Delhi schools will close for a winter break from November 9 to 18 – in view of the toxic smog that has blanketed the city for six straight days – the city’s Directorate of Education said Wednesday, noting “no respite from adverse weather conditions” has been predicted over the next few days.
The decision was taken at a meeting chaired by Environment Minister Gopal Rai and attended by Education Minister Atishi, Transport Minister Kailash Gahlot and senior Delhi government officials.
The decision to bring forward the vacation – normally in December-January – was made to protect children’s health. The Nov 9-18 holiday will be adjusted against the traditional Dec-Jan break.
On Monday, Mr Rai had announced that all Delhi schools had been directed to suspend physical classes, except for those in Class 10 and 12, till Friday due to alarming air pollution levels.
The Delhi government is scrambling to contain the poisonous air hanging over residents’ heads, but with little success. The AQI this morning was 421 – a sharp spike from 395 at 4 pm Tuesday.
In the national capital region, Noida clocked in at 409 and Gurugram at 370.
Levels of PM2.5 – capable of penetrating deep into the respiratory system and triggering health problems – still exceed the government’s limit of 60 micrograms per cubic metre by eight times.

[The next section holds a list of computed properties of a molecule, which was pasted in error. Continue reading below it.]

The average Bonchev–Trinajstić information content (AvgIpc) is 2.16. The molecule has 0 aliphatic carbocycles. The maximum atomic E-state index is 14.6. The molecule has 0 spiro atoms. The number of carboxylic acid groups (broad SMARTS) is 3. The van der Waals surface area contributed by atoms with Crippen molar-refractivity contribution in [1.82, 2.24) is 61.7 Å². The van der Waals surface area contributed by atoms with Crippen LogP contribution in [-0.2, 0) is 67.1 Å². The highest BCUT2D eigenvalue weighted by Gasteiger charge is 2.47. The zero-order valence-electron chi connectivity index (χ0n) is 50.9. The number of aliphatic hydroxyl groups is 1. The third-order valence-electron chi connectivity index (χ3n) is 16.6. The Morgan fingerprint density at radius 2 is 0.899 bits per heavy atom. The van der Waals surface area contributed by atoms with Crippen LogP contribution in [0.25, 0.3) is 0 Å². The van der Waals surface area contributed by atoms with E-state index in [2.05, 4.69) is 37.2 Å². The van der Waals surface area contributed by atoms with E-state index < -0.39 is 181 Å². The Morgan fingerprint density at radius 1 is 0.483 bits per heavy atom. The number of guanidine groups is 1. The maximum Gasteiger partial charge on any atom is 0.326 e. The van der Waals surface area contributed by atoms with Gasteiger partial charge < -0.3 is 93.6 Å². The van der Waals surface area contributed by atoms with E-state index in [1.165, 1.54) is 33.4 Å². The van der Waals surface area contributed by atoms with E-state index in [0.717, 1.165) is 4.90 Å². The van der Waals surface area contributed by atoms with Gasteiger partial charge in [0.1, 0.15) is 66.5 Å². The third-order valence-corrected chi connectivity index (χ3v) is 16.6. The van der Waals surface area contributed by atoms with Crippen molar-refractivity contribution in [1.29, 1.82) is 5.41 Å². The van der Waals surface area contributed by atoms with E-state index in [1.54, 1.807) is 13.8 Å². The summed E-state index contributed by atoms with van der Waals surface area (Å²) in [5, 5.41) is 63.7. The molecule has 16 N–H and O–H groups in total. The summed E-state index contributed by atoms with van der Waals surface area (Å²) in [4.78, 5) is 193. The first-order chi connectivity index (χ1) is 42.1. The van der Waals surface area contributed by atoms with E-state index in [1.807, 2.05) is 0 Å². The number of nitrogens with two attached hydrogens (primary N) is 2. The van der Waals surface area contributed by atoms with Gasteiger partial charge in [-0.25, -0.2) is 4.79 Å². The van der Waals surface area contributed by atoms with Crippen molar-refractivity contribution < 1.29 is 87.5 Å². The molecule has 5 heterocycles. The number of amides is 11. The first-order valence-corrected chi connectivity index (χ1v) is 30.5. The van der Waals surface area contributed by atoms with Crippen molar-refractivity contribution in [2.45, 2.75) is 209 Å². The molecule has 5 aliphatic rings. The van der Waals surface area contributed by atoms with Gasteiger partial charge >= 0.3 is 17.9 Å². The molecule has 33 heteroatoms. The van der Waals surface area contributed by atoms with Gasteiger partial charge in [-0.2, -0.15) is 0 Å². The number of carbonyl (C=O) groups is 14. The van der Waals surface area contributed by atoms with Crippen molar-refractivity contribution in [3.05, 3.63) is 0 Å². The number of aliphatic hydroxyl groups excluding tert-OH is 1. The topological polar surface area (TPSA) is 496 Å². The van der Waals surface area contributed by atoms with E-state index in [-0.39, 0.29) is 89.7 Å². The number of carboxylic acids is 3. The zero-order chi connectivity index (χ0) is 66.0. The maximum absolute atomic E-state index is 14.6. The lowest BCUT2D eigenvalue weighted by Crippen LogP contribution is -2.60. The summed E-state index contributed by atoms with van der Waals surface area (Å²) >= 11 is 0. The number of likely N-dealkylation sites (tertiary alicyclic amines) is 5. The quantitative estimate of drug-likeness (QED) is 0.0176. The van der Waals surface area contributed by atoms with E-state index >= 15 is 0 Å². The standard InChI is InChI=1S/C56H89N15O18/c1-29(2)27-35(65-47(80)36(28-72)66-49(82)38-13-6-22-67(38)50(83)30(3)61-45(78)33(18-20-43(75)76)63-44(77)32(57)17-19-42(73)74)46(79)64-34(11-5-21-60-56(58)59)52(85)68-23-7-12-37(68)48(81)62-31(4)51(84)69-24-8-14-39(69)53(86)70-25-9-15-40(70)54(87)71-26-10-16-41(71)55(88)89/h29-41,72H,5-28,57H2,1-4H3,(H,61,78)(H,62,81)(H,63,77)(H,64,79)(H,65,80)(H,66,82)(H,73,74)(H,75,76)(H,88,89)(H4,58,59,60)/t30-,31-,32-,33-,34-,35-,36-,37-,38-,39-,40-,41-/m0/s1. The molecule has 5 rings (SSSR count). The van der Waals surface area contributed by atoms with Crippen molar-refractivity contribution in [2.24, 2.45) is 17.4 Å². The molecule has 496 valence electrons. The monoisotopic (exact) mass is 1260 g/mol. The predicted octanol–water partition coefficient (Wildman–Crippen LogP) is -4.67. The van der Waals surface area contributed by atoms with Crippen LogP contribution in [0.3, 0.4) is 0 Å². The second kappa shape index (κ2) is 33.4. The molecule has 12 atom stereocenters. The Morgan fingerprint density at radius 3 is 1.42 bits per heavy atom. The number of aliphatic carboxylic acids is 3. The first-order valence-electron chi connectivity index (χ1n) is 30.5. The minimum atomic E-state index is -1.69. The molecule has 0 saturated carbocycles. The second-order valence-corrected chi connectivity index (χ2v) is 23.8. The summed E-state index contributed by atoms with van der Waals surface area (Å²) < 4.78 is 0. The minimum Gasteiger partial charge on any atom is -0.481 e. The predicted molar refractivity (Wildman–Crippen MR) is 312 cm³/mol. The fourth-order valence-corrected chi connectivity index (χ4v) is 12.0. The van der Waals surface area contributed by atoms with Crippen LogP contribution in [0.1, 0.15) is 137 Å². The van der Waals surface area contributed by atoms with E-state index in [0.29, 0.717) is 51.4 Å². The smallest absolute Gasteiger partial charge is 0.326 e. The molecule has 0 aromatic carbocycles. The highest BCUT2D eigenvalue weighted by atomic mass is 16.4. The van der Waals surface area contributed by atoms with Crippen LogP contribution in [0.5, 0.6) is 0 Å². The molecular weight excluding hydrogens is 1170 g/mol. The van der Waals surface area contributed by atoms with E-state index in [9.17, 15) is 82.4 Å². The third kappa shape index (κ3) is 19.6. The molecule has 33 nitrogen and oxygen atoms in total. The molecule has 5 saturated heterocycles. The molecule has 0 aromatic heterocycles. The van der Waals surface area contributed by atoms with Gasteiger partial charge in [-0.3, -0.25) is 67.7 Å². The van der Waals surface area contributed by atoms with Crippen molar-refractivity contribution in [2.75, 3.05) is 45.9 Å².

This is 30-40 times the limit prescribed by the World Health Organization.
As part of anti-pollution measures, the fourth stage of a Graded Response Action Plan have been invoked, and (among other steps) diesel trucks and construction activities have been banned.
The Delhi government had also announced the comeback of the odd-even rule – under which vehicular traffic is restricted based on the last digit of the registration number. The rule was to be re-instated for a week starting the day after Diwali, but there are now question marks over the scheme.
Before this afternoon’s meeting, Delhi’s ruling Aam Aadmi Party said a decision on implementation of the scheme would only be taken after the top court’s order is fully examined.
This was after the Supreme Court – hearing a clutch of petitions on the air quality crisis – called such measures “optics” and demanded the Delhi, Punjab, Rajasthan and Uttar Pradesh governments to work together to contain and resolve the problem, with the focus (again) on farm fires.
“We want it (stubble burning leading to farm fires) stopped. We don’t know how you do it, it’s your job. But it must be stopped. Something has to be done immediately,” the court said.
A cocktail of factors, including vehicular emissions and stubble burning, are being held responsible for the air pollution in Delhi, where authorities have raised the pollution alert to the highest level.